The body in white looks sensational, which is a rare feat in the world of car design. While the stock C30 is no wallflower, the R-Design version really stands out in a crowd.
The platinum package adds some important safety features. Daytime running lamps make the car easier for other drivers to see in low light and on canyon roads, where sight-lines are limited.
Bi-xenon headlamps provide a longer beam than halogen for improved nighttime visibility. The headlamps swivel according to steering inputs to light dark corners in the road. Headlamps washers keep the lenses free of dirt, which can be a problem in the desert. Rain-sensing wipers save the driver from turning the wipers on and off in intermittent rain.
The moonroof brings additional ambient light into the car’s interior, enhancing the feeling of spaciousness.
Compact chassis is ideal for urban commuters
Wheelbase for the C30 is about 104 inches, giving the car excellent maneuverability on narrow urban streets. Fitting into on-street parking slots is a non-issue. The 38.1-foot turning circle makes it possible to perform U-turns on some wider suburban roads.
Because peak torque is available at very low engine speeds, the driver can easily out-accelerate most other cars, which comes in handy merging into traffic out of toll booths and on two-lane entrance ramps. On center response is excellent, for performing quick lane changes or the occasional emergency evasive maneuver. Four-wheel disc brakes stop the car on a dime.
Visibility to the front and sides of the car is quite good. I had no problems monitoring traffic in adjacent lanes on the highway. Thick rear pillars create some rather large blind spots in the back, which are most obvious when driving in reverse. This, combined with the car’s low ride height can make it difficult to back out of vertical parking slots. Unfortunately, Volvo doesn’t offer a rearview camera for the model.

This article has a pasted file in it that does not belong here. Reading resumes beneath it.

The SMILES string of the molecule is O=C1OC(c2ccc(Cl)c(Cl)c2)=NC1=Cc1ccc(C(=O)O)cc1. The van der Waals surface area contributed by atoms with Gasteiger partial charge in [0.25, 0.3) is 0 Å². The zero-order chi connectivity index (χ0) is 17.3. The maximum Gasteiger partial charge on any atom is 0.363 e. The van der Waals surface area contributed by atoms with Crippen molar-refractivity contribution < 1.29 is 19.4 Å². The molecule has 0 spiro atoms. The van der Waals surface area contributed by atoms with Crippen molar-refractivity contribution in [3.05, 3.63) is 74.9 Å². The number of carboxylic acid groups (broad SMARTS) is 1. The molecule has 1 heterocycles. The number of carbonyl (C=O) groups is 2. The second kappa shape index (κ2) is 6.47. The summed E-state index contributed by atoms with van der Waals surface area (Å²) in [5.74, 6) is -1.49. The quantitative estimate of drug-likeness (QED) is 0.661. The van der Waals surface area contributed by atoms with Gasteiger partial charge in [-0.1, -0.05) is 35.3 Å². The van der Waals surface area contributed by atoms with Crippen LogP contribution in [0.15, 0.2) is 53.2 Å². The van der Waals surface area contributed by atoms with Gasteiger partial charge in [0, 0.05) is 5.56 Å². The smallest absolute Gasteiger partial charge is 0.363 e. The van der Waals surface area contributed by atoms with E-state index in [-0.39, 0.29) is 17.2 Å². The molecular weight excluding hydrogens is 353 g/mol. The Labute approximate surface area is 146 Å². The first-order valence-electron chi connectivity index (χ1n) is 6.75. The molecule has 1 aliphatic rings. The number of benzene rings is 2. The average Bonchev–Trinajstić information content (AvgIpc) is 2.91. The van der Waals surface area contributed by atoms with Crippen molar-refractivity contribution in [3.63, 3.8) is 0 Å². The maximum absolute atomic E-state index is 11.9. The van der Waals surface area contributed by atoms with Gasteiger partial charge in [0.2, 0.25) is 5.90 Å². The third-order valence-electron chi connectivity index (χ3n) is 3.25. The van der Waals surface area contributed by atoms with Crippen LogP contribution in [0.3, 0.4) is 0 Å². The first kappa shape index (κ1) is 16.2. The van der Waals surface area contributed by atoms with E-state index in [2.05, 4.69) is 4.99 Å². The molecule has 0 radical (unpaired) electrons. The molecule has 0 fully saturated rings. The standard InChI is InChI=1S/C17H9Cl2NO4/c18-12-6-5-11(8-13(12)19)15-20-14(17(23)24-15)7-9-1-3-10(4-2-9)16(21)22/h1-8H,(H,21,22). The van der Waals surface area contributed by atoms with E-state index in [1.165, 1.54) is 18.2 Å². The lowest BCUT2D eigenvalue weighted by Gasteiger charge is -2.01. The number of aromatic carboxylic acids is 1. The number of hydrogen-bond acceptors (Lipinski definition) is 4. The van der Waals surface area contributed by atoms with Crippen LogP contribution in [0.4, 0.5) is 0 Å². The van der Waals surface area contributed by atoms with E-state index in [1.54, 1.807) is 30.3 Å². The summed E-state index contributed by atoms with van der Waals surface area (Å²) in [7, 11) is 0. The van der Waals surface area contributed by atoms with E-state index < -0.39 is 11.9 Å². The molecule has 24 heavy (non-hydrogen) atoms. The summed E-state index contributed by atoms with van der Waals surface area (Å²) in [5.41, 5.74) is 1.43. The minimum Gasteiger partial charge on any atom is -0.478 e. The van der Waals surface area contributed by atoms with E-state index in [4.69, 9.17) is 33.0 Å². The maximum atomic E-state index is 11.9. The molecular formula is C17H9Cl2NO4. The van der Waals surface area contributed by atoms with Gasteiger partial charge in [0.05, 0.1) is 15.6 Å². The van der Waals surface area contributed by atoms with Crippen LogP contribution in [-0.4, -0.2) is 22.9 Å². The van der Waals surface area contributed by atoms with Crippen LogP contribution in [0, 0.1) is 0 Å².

The C30 has one of the best car interiors this writer has ever seen. Features such as a floating center stack with storage space behind it, attractive, supportive seats and a beautifully designed steering wheel elevate the C30 above competitive models.
Designers added a rear armrest for second-row passengers in the 2012 model. I enjoyed the dual-zone automatic climate controls on the road trip, enabling my husband and me to stay comfortable in some unseasonably hot weather.
Both the gauge cluster and center stack displays are easy to read in bright sunlight.
A large locking glovebox provides secure storage for the drive and front passenger. The doors have small map pockets. Cupholders in the center console are large enough to stash 20-ounce water bottles.
The cargo cover conceals items stored in the rear hatch. However, it also limits the amount of luggage which can fit, so I removed it for most of the test drive.
The Volvo C30 comes with front, side and side curtain airbags, active front head restraints, tire pressure monitoring and daytime running lamps. An information display in the gauge cluster warns the driver about mechanical problems.
Volvo builds the C30 at its assembly plant in Ghent, Belgium.
Likes: A versatile compact hatchback which meets the needs of some buyers with active lifestyles. R-Design makes the C30 exterior a true head-turner. Inline five-cylinder turbo offers outstanding performance and fuel economy.
Model: C30 R-Design
Base price: $27,450
As tested: $35,720
Horsepower: 250 Hp @ 5000 rpm
Torque: 273 lbs.-ft. @ 1500 rpm
Antilock brakes: Standard
Side curtain airbags: Standard
First aid kit: Standard
Bicycle friendly: No
Fuel economy: 21/29 mpg city/highway